Friday, June 14, 2019

Record Book Technology

An essential element of the land records system in Massachusetts is that documents presented for recording are duplicated in the official records. The technology used to do this and to display the resulting images has changed through the years.

As we continue planning our move to the new Lowell Judicial Center - now scheduled for the spring of 2020 - we're re-inventorying our holdings to ensure there is sufficient storage space since all existing records will come with us to the new location.

Middlesex North record book 1 was created in 1855 when this office first opened. From then until 1924, copies of the original records were made by registry clerks using pen and ink. Through this 69 year period, 702 books were created, each with 600 pages of content.

In 1924, the registry used type writers to make copies. Registry clerks would retype recorded documents on both sides of the pages.. This technology was used for 25 years and 425 books were produced in this manner.

1948 brought microfilm to the registry of deeds. Not only was microfilm used as a part of disaster recovery planning, it also was an integral part of record book creation. Original documents were filmed and when the film was sent out to be developed, the company processing the film also printed paper copies of each frame on the front and back of sheets that were then bound into record books. Prints from microfilm were used for record book production for 46 years, from 1948 to 1995. 2,977 books were produced in this way.

Although the registry continued microfilming documents (which is still done today), the pages of record books began being printed from scanned document images in 1995. This allowed the registry to produce record books in-house. This technology was only used for six years although 4,932 books were created by this method.

The last paper record book produced by the registry was created in 2001. From that year onward, the registry relied on electronic images of documents for the official record with microfilm back up. In the 18 years since paper book production ceased, 20,240 "virtual books" have been created. (The registry has retained the historic book and page numbering system but that only serves as a document identification number rather than a physical location).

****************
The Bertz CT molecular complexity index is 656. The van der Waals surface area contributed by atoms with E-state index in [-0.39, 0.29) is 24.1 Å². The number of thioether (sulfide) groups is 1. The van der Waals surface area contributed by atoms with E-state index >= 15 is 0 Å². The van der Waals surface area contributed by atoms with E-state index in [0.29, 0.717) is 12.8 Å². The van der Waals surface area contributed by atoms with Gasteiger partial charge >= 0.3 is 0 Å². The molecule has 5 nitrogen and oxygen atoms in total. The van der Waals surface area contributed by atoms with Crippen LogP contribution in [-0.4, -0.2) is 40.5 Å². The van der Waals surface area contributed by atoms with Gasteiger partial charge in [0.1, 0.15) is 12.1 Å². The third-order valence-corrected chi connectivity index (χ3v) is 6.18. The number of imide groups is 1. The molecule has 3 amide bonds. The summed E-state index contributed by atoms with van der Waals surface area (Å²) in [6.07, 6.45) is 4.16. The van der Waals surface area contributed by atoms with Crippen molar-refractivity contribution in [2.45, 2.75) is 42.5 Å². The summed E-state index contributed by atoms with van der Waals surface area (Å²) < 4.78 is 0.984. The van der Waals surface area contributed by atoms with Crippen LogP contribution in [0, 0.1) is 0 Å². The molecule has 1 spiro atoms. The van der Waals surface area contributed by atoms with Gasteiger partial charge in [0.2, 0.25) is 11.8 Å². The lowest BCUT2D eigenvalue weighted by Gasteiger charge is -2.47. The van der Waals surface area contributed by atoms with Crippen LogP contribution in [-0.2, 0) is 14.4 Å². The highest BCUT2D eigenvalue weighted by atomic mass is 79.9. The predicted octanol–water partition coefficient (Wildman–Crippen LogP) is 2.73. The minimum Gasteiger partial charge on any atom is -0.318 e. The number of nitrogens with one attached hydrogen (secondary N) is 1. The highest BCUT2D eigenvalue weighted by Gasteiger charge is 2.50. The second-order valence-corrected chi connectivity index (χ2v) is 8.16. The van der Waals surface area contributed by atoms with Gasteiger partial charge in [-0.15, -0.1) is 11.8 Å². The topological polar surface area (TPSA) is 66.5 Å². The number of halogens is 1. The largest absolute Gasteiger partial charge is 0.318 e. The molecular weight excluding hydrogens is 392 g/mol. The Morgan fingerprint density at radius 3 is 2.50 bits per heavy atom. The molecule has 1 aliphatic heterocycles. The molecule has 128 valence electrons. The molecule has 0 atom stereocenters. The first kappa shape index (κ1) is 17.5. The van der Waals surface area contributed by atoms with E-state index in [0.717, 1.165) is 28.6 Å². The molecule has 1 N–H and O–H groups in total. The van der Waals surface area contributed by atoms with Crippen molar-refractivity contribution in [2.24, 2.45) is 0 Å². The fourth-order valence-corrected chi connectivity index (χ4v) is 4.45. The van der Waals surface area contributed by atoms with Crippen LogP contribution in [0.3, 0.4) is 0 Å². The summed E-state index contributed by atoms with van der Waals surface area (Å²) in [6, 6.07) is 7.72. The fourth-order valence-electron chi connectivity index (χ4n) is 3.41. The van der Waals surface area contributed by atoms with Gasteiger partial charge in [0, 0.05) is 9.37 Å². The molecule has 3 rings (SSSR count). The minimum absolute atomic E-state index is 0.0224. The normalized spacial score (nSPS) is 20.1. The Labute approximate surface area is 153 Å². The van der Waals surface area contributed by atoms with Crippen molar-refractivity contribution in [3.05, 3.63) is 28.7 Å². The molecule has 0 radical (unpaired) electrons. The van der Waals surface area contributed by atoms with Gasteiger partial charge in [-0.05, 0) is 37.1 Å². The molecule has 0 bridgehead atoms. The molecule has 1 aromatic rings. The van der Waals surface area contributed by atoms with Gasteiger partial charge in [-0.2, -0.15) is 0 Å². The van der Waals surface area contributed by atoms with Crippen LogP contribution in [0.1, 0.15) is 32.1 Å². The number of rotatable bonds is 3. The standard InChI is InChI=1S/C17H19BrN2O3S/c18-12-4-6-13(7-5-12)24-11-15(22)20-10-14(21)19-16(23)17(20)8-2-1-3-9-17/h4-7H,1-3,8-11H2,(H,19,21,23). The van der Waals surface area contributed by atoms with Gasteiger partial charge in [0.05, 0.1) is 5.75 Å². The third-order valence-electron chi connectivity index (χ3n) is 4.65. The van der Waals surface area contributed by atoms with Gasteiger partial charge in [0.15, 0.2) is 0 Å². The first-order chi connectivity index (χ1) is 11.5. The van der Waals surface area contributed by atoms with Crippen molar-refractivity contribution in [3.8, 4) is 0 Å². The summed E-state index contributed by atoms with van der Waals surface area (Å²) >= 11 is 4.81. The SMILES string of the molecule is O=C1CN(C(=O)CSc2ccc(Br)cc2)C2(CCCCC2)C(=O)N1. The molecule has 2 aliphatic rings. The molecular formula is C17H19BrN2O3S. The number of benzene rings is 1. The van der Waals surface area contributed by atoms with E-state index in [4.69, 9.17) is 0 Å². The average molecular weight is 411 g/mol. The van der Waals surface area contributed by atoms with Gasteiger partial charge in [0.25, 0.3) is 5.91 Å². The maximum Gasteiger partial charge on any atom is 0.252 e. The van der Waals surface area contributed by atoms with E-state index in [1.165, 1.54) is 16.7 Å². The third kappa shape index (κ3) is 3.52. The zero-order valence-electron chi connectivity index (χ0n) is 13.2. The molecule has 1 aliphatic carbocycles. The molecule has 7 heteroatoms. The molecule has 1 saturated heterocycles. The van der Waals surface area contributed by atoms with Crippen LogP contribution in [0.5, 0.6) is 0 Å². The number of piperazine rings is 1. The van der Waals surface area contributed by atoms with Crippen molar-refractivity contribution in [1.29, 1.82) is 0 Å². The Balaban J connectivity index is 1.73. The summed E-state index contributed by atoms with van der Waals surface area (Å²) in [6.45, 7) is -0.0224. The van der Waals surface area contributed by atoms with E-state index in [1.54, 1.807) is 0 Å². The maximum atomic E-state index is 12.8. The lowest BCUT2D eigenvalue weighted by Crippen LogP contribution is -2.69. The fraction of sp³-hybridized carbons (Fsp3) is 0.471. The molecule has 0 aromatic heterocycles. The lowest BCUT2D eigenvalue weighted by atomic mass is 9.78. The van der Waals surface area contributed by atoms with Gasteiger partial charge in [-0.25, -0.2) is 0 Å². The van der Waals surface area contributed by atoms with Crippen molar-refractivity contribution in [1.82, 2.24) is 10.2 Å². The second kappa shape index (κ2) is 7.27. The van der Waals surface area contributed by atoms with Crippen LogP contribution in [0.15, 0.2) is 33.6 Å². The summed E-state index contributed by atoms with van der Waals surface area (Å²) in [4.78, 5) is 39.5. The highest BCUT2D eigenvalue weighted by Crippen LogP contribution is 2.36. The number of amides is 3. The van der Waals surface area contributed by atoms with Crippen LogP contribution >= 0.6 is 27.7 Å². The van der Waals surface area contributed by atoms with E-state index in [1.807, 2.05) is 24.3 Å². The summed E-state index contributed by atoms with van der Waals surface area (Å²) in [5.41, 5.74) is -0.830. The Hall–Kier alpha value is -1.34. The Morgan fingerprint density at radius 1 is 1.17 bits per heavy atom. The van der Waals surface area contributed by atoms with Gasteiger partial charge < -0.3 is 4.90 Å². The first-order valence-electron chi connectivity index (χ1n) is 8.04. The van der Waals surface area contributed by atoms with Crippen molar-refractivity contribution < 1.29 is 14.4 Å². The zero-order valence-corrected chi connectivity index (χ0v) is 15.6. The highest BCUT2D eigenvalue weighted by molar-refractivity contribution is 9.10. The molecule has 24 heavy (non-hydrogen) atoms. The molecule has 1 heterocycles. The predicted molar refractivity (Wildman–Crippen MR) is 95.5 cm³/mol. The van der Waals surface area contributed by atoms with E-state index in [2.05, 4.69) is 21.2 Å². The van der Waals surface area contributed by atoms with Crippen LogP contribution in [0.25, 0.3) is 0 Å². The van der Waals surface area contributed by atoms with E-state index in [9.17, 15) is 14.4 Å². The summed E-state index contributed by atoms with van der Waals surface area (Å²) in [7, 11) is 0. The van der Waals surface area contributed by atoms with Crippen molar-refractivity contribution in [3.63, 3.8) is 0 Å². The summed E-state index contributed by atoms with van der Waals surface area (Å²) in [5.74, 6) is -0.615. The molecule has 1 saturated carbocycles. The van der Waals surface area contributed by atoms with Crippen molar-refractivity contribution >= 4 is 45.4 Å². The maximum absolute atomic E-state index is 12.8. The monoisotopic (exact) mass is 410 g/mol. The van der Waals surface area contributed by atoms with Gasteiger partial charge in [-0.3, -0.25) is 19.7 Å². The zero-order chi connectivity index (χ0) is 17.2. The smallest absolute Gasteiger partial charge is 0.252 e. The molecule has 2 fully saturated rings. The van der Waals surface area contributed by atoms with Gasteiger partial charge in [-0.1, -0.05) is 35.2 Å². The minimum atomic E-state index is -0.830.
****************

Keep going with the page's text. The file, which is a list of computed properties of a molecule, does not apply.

Not only has the technology used to produce the document images for the official records changed, so has the containers (i.e., books) used to store and share those images. From 1855 until 1980, books had heavy cardboard covers wrapped in tan fabric with leather corners. The pages were sewn into the covers which were 10.5 inches wide by 15 inches high and usually about 3 inches thick.

In 1981, the registry switched to heavy metal covers which were dark green in color and slightly larger than the tan books (12 inches by 15 inches), but these were only used for one year. Later in 1981, the registry adopted binders of heavy red plastic with the same larger dimensions. There were used until 1984. Both the green and the red books used a "post and hole" binding system similar to a three-ring binder only heavier and straighter.

In 1984, the registry made a radical change in its record books, shrinking the size from 12 by 15 inches to 9.5 by 12 inches. These books were white plastic and also used a post and hole binding system although all the hardware in these versions was plastic that snapped together. The book pages within the binding were of standard 8.5 inch by 11 inch size with printing on both sides. This book binding system was used until 2001 when the registry ceased making paper books altogether.

In addition to the above, there is a separate set of 244 books that include copies of all documents recorded prior to this registry's opening in 1855. Those documents were recorded in Cambridge and integrated with all the records in that registry. In 1855, clerks located and copied all of the documents previously recorded in Cambridge that depict land in the ten towns that made up the Middlesex North District.

These older records were placed in sets of books that were numbered in the traditional way but were also segregated by community. Hence, when looking for a document for land in Lowell from 1826, you would not only need to know the book and page number, you would also need to know that in 1855, that land was located in Lowell. Records that were clearly related to the northern district but which were not clearly in one of the towns were placed in another set of books labeled "Doubtful."

Here are the pre-1855 record book sets with the number of volumes in each:

  • Billerica - 21 books
  • Carlisle - 13 books
  • Chelmsford - 19 books
  • Doubtful - 16 books
  • Dracut - 16 books
  • Dunstable - 11 books
  • Lowell - 91 books
  • Tewksbury - 16 books
  • Tyngsborough - 7 books
  • Westford - 20 books
  • Wilmington - 14 books

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